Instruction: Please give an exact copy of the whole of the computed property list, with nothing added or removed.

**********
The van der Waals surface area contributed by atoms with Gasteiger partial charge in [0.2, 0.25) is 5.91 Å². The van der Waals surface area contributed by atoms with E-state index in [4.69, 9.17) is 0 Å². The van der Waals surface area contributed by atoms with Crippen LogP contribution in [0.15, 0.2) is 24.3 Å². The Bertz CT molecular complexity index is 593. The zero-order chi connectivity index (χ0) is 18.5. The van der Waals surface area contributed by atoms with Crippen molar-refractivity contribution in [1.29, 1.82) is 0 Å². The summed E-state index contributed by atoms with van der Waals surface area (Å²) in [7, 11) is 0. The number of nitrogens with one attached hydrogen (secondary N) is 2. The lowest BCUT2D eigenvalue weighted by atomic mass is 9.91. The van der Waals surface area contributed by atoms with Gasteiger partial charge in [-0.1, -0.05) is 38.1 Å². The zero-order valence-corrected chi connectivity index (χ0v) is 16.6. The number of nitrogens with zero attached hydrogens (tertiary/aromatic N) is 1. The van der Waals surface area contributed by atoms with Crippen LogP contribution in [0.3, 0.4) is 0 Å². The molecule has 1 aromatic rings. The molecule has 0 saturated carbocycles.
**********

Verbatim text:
The van der Waals surface area contributed by atoms with Gasteiger partial charge in [0.2, 0.25) is 5.91 Å². The van der Waals surface area contributed by atoms with E-state index in [4.69, 9.17) is 0 Å². The van der Waals surface area contributed by atoms with Crippen LogP contribution in [0.15, 0.2) is 24.3 Å². The Bertz CT molecular complexity index is 593. The zero-order chi connectivity index (χ0) is 18.5. The van der Waals surface area contributed by atoms with Crippen molar-refractivity contribution in [1.29, 1.82) is 0 Å². The summed E-state index contributed by atoms with van der Waals surface area (Å²) in [7, 11) is 0. The number of nitrogens with one attached hydrogen (secondary N) is 2. The lowest BCUT2D eigenvalue weighted by atomic mass is 9.91. The van der Waals surface area contributed by atoms with Gasteiger partial charge in [-0.1, -0.05) is 38.1 Å². The zero-order valence-corrected chi connectivity index (χ0v) is 16.6. The number of nitrogens with zero attached hydrogens (tertiary/aromatic N) is 1. The van der Waals surface area contributed by atoms with Crippen LogP contribution in [0.3, 0.4) is 0 Å². The molecule has 1 aromatic rings. The molecule has 0 saturated carbocycles.